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Neural stem cell transplants for spinal cord injury maximized by combined, complimentary therapies
Date:4/17/2012

Tampa, Fla. (April. 17, 2012) Combined, complimentary therapies have the ability to maximize the benefits of neural stem cell (NSC) transplantation for spinal cord repair in rat models, according to a study carried out by a team of Korean researchers who published in a recent issue of Cell Transplantation (20:9), now freely available on-line at http://www.ingentaconnect.com/content/cog/ct/.

"When transplanted, neural stem cells have demonstrated their therapeutic potential to reverse complex pathological processes following spinal cord injury," said study corresponding author Dr. Byung G. Kim of the Ajou University School of Medicine's Brain Disease Research Center and Department of Neurology, Republic of Korea. "However, many obstacles cannot be overcome by NSC transplant alone."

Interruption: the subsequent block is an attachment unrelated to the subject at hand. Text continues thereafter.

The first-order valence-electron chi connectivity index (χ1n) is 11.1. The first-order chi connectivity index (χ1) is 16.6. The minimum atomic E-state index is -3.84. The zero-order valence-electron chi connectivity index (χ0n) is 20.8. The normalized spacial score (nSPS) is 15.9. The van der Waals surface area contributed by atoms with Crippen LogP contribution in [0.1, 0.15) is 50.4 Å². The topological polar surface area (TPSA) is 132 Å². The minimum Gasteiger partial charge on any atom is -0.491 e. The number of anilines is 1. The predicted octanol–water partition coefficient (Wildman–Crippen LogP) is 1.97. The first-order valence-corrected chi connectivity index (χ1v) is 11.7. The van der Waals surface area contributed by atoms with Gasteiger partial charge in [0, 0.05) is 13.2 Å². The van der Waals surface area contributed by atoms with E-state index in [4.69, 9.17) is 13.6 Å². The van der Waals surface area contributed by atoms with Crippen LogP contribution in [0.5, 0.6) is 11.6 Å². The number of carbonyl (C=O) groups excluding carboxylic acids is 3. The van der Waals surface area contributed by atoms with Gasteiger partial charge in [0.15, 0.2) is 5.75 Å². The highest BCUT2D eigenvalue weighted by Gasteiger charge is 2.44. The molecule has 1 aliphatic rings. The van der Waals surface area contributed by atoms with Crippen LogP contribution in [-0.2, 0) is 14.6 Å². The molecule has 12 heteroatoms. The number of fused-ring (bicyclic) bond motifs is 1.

Their study demonstrated that a combination of treatment strategies - a polymer scaffold, neurotrophin-3 (NT3) and chondroitinase (an enzyme which helps digest the glial scar that formed after a spinal cord injury) - provided added therapeutic benefits to NSC transplantation. The implantation of a polymer scaffold designed to bridge lesion cavities, created a favorable tissue environment for nerve growth. Incorporating the NT3 gene into the transplanted cells improved cell survival and migration while the addition of chondroitinase positively affected neural activity between the scaffold and the spinal cord.

"The poly (ε-caprolactone) [PCL] scaffold in our study appeared to function like a reservoir supplying migratory NSCs to the spinal cord," said Dr. Kim. "The NSCs grafted with the scaffolds survived the transplantation and migrated to the host spinal cord."

The study included four animal groups, only one of which received the full combination of therapies. Rats in the full combination therapy group were found to have some restored neuroplasticity and enhanced remyelation of contralateral white
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Contact: David Eve
celltransplantation@gmail.com
Cell Transplantation Center of Excellence for Aging and Brain Repair
Source:Eurekalert

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